Annapolis Royal, Nova Scotia - Where History Meets Opportunity

Phone: 902.532.2043

540 St. George Street

540 St. George Street, Annapolis Royal, Nova Scotia, B0S 1A0, Canada

Front Facade, 2017

Side Facade, 2017

Other Name(s)
St. Louis Roman Catholic Church

Links and Documents

Construction Date(s)

Statement of Significance

Description of Historic Place

540 St. George, on the road to the Cape, represents the physical culmination of a long history of Roman Catholic worship in the Annapolis Basin and at Port Royal/Annapolis Royal. That alone lends the building tremendous significance. In addition, the building is architecturally noteworthy. Previously described as Romanesque Revival, it is more properly a development of the nineteenth-century neo-Classical-cum-Renaissance design tradition of the Church in Quebec province. Indeed, the historical referencing may as much as finance account for the single full (west) tower that recalls the configuration of the Basilica at Quebec City. The round arches of the nave, tower base windows and the large window above the west entrance follow Renaissance convention more than the heavier Romanesque form. The main entrance is capped by a projected pediment typical of Renaissance re-working a=of ancient Roman type. The interior of the church also has the more elegant proportion and articulation of the Renaissance, itself easier to render in the wood construction and ornamentation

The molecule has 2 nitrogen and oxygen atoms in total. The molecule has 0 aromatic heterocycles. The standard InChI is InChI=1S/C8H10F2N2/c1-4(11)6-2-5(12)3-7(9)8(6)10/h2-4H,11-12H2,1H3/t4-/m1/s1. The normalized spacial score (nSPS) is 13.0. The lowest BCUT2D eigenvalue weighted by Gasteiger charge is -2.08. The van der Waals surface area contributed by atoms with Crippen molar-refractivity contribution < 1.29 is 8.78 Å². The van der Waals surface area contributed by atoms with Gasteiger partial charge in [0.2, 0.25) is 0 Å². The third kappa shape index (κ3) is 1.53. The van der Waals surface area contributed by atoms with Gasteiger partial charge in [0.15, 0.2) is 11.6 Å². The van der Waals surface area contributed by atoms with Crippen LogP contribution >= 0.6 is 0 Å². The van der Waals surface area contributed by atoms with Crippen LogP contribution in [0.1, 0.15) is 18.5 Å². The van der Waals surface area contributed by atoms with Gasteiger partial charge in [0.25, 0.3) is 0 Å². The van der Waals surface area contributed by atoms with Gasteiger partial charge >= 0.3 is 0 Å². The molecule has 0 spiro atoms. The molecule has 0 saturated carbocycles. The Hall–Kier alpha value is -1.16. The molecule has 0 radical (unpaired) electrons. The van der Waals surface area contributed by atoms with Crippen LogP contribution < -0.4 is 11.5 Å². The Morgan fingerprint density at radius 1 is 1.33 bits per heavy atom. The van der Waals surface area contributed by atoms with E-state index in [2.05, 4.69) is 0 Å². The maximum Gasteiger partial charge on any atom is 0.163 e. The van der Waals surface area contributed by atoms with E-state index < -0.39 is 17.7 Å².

The church building and internal decoration has been well-maintained since consecration in 1910.

Heritage Value

The heritage value of St. Louis Roman Catholic Church lies in both its religious – and thus social and cultural – history and its good architectural quality.

Character-defining Elements

Character-defining elements of St. Louis Roman Catholic Church relate to its neo-Renaissance styling influenced by nineteenth-century Quebec church design, and include:
Rectangular plan with asymmetrical side towers

Gable-end upper section of the entrance front. Solid, wood front double entrance doors with glass awning above. Pointed pediment in wood trim with wood faux pilasters (reminiscent of Grecian temple) at main entrance doors and left tower door.

Large, wood-framed, round-arched window with divided lites/panes centrally located above main entrance doors.

Evenly-spaced, symmetrically-placed, round-arched wood-framed windows for the nave and the main façade (at the upper level, partly replicating the triple arch ‘triumphal’ composition of the Arch of Constantine - i.e. large central arch with smaller arch each side).

All round-arched windows have divided lites/panes with geometric tracery pattern (currently behind protective glass outer barrier.)

Elliptical-domed side tower (left facing front) - wood structure and elaborate, decorative wood trims including round-arched louvres at bell tower.

Currently, metal roof on dome.

Right tower (facing front) shorter than opposite with gable-cum-pedimented wood trims on all four sides

Wood clapboard siding with wood corner and cornice trims

Current roof cladding is asphalt shingle

At rear of nave, small single-storey additions on each side with hip roofs are similar scale and symmetrical. Appear to be later additions with similar wood clapboard, corner and cornice trims to main building.


Historical Information

Function - Category and Type

Additional Information